“These fossils also provide new insights into the common ancestor from which human and ape family trees diverged millions of years ago.”
Redrawing Evolutionary Trees
Two hominid skeletons, found by Case Western Reserve experts, get us steps closer to understanding mankind's roots
This year, Case Western Reserve University researchers, along with colleagues from across the country and around the world, uncovered two human ancestors who each provide invaluable insight on humans' evolution from tree climbers to upright walkers.
At 4.4 million years old, Ardi, short for Ardipithecus ramidus, is mankind's oldest known relative and was designed to live both in the trees and on the ground.
"This skeleton sheds light on a time period we hadn't understood well before," says Scott W. Simpson, PhD, an associate professor of anatomy at the School of Medicine, who co-authored three of the 11 papers on Ardi. "These fossils also provide new insights into the common ancestor from which human and ape family trees diverged millions of years ago."
The small female skeleton represents a species in transition—adept at climbing but able to walk on two legs. Simpson called her a "quantum leap in understanding." The journal Science heartily agreed, naming Ardi its "Breakthrough of the Year" in 2009.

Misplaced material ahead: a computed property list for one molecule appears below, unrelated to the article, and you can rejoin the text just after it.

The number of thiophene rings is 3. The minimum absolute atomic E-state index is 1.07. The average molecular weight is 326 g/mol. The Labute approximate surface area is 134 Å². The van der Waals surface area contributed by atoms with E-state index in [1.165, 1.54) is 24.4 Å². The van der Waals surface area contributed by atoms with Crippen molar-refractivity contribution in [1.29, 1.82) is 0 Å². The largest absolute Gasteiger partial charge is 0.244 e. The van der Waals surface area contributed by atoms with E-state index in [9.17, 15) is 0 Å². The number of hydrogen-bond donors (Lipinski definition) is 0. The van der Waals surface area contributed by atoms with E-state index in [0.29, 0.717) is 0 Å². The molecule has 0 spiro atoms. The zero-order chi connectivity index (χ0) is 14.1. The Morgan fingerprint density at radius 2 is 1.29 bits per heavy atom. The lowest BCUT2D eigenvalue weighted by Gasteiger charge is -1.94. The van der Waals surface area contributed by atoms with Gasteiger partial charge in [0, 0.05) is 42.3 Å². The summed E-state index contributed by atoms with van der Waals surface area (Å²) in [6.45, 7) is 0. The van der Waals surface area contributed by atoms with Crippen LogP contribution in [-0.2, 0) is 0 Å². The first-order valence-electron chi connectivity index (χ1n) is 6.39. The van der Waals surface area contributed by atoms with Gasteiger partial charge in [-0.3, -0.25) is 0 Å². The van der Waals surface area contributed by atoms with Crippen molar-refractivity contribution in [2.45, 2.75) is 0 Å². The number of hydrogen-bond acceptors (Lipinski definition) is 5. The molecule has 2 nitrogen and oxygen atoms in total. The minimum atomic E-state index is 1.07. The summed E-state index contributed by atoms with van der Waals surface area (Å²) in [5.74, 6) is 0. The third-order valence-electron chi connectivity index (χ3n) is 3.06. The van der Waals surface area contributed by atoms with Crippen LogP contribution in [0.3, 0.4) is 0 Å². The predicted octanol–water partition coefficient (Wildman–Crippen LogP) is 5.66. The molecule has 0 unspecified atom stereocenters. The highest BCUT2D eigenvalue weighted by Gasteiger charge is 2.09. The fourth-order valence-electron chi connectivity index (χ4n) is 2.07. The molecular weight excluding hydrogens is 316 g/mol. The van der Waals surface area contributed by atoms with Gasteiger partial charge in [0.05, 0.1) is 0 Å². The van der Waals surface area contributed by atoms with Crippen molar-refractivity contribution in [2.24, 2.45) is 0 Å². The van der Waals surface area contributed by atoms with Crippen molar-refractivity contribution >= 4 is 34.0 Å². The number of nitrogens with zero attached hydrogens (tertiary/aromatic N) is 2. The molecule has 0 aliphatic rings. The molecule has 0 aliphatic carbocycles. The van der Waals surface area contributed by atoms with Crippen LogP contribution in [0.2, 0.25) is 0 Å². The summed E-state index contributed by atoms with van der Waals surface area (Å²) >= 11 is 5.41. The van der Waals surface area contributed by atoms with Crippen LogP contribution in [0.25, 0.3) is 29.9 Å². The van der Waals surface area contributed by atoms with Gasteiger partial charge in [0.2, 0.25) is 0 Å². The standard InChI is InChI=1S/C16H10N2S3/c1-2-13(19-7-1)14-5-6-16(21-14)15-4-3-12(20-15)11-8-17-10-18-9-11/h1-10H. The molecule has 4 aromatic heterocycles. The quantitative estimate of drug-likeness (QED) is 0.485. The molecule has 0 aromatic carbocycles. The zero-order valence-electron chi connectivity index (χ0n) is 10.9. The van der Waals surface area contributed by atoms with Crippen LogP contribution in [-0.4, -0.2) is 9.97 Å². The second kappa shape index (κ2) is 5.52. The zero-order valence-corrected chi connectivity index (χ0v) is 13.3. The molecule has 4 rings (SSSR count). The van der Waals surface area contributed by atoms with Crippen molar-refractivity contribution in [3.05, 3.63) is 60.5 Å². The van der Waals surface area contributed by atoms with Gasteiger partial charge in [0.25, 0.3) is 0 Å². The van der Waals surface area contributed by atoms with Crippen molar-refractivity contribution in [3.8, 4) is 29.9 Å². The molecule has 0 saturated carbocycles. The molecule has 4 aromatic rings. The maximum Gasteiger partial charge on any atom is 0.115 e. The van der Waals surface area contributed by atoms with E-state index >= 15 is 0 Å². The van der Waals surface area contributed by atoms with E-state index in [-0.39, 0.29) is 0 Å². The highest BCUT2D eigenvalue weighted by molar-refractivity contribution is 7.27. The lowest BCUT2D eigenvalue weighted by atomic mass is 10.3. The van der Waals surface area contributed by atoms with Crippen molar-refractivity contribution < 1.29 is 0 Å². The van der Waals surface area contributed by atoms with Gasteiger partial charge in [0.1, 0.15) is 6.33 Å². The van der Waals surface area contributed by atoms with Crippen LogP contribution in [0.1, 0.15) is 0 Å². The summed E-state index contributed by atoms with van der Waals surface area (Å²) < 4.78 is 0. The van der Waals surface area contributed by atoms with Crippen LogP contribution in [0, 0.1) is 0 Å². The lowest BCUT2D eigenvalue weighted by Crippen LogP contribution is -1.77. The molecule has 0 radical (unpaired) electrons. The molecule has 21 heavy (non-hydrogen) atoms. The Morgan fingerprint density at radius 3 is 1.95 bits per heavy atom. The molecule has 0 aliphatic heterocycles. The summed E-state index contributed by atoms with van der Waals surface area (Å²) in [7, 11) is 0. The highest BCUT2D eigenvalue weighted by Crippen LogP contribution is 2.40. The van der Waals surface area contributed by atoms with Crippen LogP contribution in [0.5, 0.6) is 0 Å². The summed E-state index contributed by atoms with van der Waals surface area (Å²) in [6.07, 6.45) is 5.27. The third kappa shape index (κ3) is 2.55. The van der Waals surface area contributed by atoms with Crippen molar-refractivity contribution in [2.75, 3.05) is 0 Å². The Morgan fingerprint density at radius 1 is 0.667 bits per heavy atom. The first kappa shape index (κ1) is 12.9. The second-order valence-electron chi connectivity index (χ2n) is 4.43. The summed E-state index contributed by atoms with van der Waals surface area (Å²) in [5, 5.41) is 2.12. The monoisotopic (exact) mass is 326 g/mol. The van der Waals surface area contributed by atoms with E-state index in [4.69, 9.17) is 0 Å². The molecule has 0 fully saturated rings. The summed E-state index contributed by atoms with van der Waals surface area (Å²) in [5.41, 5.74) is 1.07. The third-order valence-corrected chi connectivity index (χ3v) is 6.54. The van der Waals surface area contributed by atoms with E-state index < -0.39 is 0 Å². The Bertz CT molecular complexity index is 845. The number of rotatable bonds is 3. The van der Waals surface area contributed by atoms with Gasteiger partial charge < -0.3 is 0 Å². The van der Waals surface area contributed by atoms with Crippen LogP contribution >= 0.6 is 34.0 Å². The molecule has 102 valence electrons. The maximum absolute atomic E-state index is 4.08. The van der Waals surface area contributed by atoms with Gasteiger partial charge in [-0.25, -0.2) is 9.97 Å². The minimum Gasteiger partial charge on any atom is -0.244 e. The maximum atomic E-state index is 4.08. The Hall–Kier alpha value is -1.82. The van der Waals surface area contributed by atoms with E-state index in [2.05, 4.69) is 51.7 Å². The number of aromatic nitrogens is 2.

Fast-forward 800,000 years from Ardi and you'll find another human ancestor, this one with his feet planted firmly on the ground.
The hominid partial skeleton is nicknamed Kadanuumuu, which translates as "big man" in the Afar language of the Ethiopian Afar region, where he was found. At nearly 5 feet 5 inches tall, he towered over both Ardi and another famed hominid—his great-great-great-etc. granddaughter, Lucy.
At 3.2-million years old, Lucy, like Kadanuumuu, belongs to Australopithecus afarensis species. Found in 1974, she had been the oldest example of full upright walking. Kadanuumuu, however, proves that human ancestors were walking at least 400,000 years before her time—evidence previously only known through 3.6-million-year-old footprints.
"Nearly 1 million years before humans' ancestors started making stone tools, they already had long legs similar to modern humans," says Yohannes Haile-Selassie, PhD, the curator and head of physical anthropology at the Cleveland Museum of Natural History and an adjunct professor of anatomy, anthropology and cognitive sciences at Case Western Reserve, who was involved in both the Ardi and Kadanuumuu discoveries and interpretations.
What's more, he says, is that Kadanuumuu's shoulder complex was more like humans' and not at all like chimpanzees', effectively debunking the idea that humans ever went through a knuckle-walking phase.